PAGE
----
The Phi Kappa Tau fraternity at East Carolina University has been shut down following an investigation into the use of alcohol and drugs.
The Phi Kappa Tau national organization announced the closure of the ECU chapter on Monday, May 7. The fraternity was closed with no plans to reopen. The chapter was suspended in April after police seized more than 2,500 Xanax bars and two shotguns from the fraternity house, resulting in five fraternity members were charged with drug offenses.
This is the fourth fraternity closed or suspended at East Carolina University this year: Sigma Alpha Epsilon, Tau Kappa Epsilon, and Delta Chi were all previously suspended or shut down.
Tim Hudson, the chief executive officer for Phi Kappa Tau’s national organization, released a statement on the closure:
“It is very disappointing to see a chapter that has strayed from our mission of providing brotherhood, learning, ethical leadership and exemplary character. The National Council has sent a clear message that the actions uncovered in the investigation are not permitted within our fraternity. We look forward to continuing our partnership with East Carolina University who is supportive of this action.”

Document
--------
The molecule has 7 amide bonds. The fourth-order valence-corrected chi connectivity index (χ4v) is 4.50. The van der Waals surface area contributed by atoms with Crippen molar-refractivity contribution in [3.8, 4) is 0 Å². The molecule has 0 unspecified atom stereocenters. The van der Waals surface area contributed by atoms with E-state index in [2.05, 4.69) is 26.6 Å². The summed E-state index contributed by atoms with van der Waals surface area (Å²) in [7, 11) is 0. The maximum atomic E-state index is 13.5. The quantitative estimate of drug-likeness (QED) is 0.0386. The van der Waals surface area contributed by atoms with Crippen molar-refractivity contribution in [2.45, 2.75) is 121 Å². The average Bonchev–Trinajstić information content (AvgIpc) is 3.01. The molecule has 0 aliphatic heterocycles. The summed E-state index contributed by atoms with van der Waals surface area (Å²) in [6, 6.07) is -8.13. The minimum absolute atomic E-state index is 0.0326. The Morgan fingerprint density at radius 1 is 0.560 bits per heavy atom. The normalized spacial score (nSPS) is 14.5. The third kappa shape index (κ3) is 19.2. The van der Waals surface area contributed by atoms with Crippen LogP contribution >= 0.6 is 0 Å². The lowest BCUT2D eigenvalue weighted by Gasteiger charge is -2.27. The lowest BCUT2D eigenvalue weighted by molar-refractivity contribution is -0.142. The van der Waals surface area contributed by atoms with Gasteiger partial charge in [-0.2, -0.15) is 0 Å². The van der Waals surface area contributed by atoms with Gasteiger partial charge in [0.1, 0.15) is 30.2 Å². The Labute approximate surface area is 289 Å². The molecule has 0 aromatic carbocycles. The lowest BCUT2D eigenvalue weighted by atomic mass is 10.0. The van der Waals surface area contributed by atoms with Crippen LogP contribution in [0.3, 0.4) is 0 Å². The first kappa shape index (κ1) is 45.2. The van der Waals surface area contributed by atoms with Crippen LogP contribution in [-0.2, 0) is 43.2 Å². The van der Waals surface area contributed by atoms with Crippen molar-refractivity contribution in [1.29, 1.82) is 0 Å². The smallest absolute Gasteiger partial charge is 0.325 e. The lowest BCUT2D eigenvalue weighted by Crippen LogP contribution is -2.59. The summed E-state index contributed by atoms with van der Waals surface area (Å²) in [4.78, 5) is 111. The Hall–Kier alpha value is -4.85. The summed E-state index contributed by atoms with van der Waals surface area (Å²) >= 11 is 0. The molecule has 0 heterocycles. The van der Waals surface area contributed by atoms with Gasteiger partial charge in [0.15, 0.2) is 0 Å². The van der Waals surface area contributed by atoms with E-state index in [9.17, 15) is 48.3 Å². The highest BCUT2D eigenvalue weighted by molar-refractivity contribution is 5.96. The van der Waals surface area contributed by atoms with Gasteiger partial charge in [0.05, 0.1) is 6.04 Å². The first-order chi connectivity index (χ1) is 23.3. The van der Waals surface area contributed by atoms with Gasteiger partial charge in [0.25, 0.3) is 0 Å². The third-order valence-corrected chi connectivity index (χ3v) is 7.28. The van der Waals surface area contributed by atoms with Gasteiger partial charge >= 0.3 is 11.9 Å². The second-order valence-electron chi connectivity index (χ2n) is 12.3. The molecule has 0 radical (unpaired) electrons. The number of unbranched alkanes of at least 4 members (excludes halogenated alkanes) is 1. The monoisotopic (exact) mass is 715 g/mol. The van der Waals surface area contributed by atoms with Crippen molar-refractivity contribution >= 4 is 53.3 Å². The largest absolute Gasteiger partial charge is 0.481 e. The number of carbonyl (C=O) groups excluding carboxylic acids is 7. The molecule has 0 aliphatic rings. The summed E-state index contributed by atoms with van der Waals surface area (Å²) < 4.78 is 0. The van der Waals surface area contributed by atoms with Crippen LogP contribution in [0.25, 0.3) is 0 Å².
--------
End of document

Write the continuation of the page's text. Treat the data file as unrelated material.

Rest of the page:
This is the latest major fraternity or sorority suspension or closure in the last year, as schools such as Indiana University, the University of Michigan, Ohio State University, Texas State, Florida State, Ball State, Louisiana State and Penn State have all suspended fraternities in the wake of hazing and alcohol deaths.
These reports come amidst similar allegations that have been made against fraternities nationwide, including Sigma Alpha Epsilon at East Carolina University, who were shut down for hazing and the Lamda Chi Alpha chapter at the University of Arkansas which has been accused of taking sexually explicit photographs of women without their permission.
In response to incidents like these, fraternities such Phi Kappa Psi have made numerous changes to their code of conduct in an effort to address the issues that have arisen. In addition, schools such as Texas State have introduced new Greek Life rules to try and prevent these problems.